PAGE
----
Scottish ancestry John Ogilvie was born in New York City in 1724. He graduated from Yale University in 1748 and was ordained in London in 1749.
He served as rector at St. Peter's Anglican church from 1749 to 1760. During the 1750s, he also served as a chaplain to the British army. After two years as a missionary at Fort Hunter and in Canada, he was named rector of Trinity Church in New York. During that time, he also supplied the pulpit of several parishes in the Hudson Valley.
John Ogilvie married twice. His first wife, Susanna Catharine Symes, died in 1769. He then married Margaret Marston, widow of Philip Philipse.
Fifty-year-old John Ogilvie was ill when he wrote his will in November 1774. It mentioned his second wife and a son and daughter. He died from a cerebral hemmorhage in New York City a few days later and was buried in the family vault in Trinity churchyard.
Sources: The life of Rev. John Ogilvie is CAP biography number 8032. Perhaps he was named for the Jesuit Saint John Ogilvie! This profile is derived chiefly from community-based resources and from Frederick Lewis Weis, The Colonial Clergy of the Middle Colonies: New York, New Jersey, and Pennsylvania, 1628-1776 (published separately by the American Antiquarian Society in 1957 and reprinted by Genealogical Publishing Company in 1978), 118. Although troubled by errors, see the profile of Ogilvie online! Ogilvie and resources related to him are subjects of a letter written by the New York State Historian in 1915. His church records from 1749, are the earliest we have encountered for St. Peter's.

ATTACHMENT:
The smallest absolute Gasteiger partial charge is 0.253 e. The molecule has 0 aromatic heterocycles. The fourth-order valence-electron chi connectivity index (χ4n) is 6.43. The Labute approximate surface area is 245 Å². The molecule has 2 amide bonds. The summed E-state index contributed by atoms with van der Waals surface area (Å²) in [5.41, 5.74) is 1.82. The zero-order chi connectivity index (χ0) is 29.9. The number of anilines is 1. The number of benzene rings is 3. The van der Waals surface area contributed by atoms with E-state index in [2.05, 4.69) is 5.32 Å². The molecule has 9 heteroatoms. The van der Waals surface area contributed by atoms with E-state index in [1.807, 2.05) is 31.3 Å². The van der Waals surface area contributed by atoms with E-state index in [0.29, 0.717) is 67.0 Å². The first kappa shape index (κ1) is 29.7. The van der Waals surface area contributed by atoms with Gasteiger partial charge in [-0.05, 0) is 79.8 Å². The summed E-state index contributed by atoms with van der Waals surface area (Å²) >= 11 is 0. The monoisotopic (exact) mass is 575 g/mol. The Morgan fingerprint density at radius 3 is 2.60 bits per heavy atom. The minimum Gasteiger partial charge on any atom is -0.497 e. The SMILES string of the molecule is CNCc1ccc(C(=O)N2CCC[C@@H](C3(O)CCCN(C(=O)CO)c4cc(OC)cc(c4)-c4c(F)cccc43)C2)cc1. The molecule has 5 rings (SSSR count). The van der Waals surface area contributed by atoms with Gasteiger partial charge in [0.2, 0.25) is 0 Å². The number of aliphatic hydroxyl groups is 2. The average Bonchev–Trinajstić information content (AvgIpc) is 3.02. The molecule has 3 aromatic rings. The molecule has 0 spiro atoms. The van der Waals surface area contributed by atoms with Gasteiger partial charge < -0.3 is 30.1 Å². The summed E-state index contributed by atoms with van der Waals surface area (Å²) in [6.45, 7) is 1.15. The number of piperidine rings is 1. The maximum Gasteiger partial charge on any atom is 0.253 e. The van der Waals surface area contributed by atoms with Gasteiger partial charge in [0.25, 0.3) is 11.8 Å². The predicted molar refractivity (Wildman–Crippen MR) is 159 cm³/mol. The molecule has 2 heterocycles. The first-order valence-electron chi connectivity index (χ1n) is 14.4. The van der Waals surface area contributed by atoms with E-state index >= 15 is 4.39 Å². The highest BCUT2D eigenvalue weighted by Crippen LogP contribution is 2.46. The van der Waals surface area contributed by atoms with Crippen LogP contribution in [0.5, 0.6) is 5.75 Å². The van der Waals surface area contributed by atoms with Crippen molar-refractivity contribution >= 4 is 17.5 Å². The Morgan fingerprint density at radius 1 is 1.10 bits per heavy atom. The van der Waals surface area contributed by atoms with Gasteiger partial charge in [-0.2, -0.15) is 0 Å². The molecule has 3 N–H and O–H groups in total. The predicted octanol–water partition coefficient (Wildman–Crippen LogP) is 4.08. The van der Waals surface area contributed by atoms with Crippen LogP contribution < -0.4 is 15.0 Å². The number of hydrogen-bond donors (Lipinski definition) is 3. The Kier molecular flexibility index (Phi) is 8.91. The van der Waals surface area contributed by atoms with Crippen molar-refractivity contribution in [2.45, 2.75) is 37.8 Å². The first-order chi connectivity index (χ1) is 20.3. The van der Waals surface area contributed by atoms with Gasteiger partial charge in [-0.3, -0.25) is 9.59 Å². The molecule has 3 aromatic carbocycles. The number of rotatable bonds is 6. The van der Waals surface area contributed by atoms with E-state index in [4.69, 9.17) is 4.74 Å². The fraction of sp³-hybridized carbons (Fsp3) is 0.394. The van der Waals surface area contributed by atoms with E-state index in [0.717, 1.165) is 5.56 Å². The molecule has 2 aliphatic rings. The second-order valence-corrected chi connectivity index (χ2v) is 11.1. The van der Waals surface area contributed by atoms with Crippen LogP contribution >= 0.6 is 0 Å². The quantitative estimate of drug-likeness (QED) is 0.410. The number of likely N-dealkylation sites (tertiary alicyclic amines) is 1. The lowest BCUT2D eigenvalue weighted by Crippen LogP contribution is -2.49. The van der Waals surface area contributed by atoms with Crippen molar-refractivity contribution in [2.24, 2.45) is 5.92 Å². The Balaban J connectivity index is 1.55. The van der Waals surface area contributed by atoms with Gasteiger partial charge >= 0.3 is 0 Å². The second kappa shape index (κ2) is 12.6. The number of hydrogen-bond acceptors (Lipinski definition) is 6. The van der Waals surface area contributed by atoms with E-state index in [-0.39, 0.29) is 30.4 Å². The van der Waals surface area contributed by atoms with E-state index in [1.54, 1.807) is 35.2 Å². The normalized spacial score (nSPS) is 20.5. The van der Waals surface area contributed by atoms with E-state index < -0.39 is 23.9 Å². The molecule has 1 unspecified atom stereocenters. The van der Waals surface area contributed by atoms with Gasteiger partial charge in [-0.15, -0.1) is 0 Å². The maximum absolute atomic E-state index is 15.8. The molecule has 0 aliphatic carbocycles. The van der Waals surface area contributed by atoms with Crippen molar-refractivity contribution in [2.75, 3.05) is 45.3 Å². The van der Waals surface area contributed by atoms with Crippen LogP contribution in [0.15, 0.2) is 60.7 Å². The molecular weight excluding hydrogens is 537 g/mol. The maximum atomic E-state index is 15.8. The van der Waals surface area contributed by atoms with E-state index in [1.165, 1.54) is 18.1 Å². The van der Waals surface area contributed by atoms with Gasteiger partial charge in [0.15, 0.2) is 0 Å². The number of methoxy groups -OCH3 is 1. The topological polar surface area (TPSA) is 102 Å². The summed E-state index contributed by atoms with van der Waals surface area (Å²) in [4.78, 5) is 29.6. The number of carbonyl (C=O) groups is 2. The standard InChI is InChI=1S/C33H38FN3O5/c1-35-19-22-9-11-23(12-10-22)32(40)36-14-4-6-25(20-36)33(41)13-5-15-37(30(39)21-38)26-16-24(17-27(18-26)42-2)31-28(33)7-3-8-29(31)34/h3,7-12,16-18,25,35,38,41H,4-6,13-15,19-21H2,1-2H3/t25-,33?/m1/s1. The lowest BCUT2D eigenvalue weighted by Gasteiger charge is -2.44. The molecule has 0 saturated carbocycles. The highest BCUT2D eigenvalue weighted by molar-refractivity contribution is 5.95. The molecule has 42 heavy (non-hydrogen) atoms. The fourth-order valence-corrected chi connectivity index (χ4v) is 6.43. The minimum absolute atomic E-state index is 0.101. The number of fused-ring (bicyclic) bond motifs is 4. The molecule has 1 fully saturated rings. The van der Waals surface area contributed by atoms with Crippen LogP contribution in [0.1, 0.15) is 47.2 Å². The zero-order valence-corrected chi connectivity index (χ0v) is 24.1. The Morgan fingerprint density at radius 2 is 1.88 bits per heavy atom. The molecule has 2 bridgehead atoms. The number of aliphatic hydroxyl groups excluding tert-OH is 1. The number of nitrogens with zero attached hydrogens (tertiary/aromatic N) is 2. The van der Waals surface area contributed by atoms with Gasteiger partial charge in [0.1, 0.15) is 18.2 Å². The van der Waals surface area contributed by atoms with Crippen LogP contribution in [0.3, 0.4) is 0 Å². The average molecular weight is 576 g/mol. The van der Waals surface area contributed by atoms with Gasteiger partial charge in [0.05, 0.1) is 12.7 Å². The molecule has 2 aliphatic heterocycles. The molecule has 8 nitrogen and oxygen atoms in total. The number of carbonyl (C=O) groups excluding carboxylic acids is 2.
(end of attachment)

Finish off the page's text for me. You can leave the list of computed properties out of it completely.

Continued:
Will: In the name of God Amen. I, John Ogilvie, of New York, Doctor of Divinity, being at present very sick. “I leave to the Rector and Inhabitants of the city of New York, in communion of the Church of England, as by Law established, £300, for the use of the Charity School.” I leave to the Corporation for the Relief of widows and children of Clergymen in Communion of the Church of England in America, £100. “ I leave to the Governors of the College of the Province of New York, in the City of New York, £100.” I leave to my wife Margaret, “ my house and lands at Corlaers Hook, in New York, called the Garden, which I hold by lease from James De Lancey, Esq.,” and ¼ of all the rest of my estate. All the rest of my estate I leave to my son George and my daughter Mary. I make my wife and Nathaniel Marston and Augustus Van Cortlandt, executors. And they are to sell 2,000 acres of my land in the Patent of Waywanda in Orange County. Dated November 22, 1774, Proved, March 3, 1775. Printed in Abstract of Wills, vol.32, pp. 247-48.
first posted: 2000; last revised 10/13/07